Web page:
FIDO is a series of specifications of information system security for a strong authentication process and is an agnostic technology that has interoperability on various systems. FIDO was developed by FIDO Alliance, a non-profit organization that strives to standardize the authentication process on client and protocol layers. The FIDO specification supports multifactor authentication (MFA) and public key cryptography. Unlike database passwords, FIDO stores Personally Identifying Information (PII) or personally identifiable information, such as biometric authentication data, which is located locally on the user’s device to protect it.
FIDO biometrics and other personal identifications stored locally are intended to address user concerns about personal data stored on external servers in the cloud. Biometric scanners are tools that use biometric data to identify individuals based on their measurement of physiological characteristics. These physiological characteristics provide the ability to control and protect the integrity of sensitive data stored in information systems. Biometrics is a computerized method that uses aspects of biology, especially the unique characteristics possessed by humans. Biometric data that may be used include fingerprints, retina, iris recognition, face recognition, DNA, palm print, hand geometry and arteries (palm veins).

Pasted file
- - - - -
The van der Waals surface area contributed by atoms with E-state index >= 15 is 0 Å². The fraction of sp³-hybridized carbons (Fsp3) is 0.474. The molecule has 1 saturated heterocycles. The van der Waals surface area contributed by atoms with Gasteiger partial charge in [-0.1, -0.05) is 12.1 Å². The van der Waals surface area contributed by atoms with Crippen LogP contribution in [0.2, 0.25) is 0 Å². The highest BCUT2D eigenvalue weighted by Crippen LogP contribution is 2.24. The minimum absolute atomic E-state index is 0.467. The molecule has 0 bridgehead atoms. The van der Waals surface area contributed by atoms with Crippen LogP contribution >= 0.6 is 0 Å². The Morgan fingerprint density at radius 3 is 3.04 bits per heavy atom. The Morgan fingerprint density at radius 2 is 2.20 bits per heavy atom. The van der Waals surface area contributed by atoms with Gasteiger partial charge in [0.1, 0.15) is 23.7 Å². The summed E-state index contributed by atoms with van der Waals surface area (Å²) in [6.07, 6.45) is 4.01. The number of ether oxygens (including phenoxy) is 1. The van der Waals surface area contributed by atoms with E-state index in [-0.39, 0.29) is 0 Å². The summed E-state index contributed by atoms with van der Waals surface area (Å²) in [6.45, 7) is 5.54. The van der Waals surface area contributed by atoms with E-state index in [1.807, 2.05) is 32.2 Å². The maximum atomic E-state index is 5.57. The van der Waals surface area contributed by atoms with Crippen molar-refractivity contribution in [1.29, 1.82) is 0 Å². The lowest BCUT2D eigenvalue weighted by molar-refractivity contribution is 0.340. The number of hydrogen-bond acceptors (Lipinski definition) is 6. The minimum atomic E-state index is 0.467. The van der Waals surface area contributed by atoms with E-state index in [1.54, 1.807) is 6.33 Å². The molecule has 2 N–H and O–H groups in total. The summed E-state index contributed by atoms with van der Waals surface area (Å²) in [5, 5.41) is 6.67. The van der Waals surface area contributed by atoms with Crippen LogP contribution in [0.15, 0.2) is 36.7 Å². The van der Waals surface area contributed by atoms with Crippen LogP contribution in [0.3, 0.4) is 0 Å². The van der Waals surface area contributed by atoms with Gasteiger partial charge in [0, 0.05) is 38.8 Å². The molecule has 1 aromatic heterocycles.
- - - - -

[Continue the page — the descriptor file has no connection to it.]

By abstracting the implementation of the protocol with Application Programming Interfaces (API), FIDO also reduces the workload required by application developers to create secure logins for mobile clients that run on different operating systems (OS) on various types of hardware. FIDO supports the Universal Authentication Framework (UAF) protocol and the Universal Second Factor (U2F) protocol. In the UAF protocol, the client device will create a new key pair during registration with an online service and maintain a private key (private key); while the public key is registered with an online service. During the authentication process, the client device must prove ownership of its private key to the service in several ways, which of course are user-friendly actions such as fingerprinting, entering a PIN, taking a selfie, or talking to a microphone.
In the U2F protocol, the authentication process requires a strong second factor such as connecting Near Field Communication (NFC) or with a USB security token. Users are asked to enter and touch their personal U2F protocol device during the login process. FIDO-capable user devices create a new key pair, and the public key is shared with online services and is associated with the user’s account. The service can then authenticate the user by requesting that the registered device sign a challenge with the private key.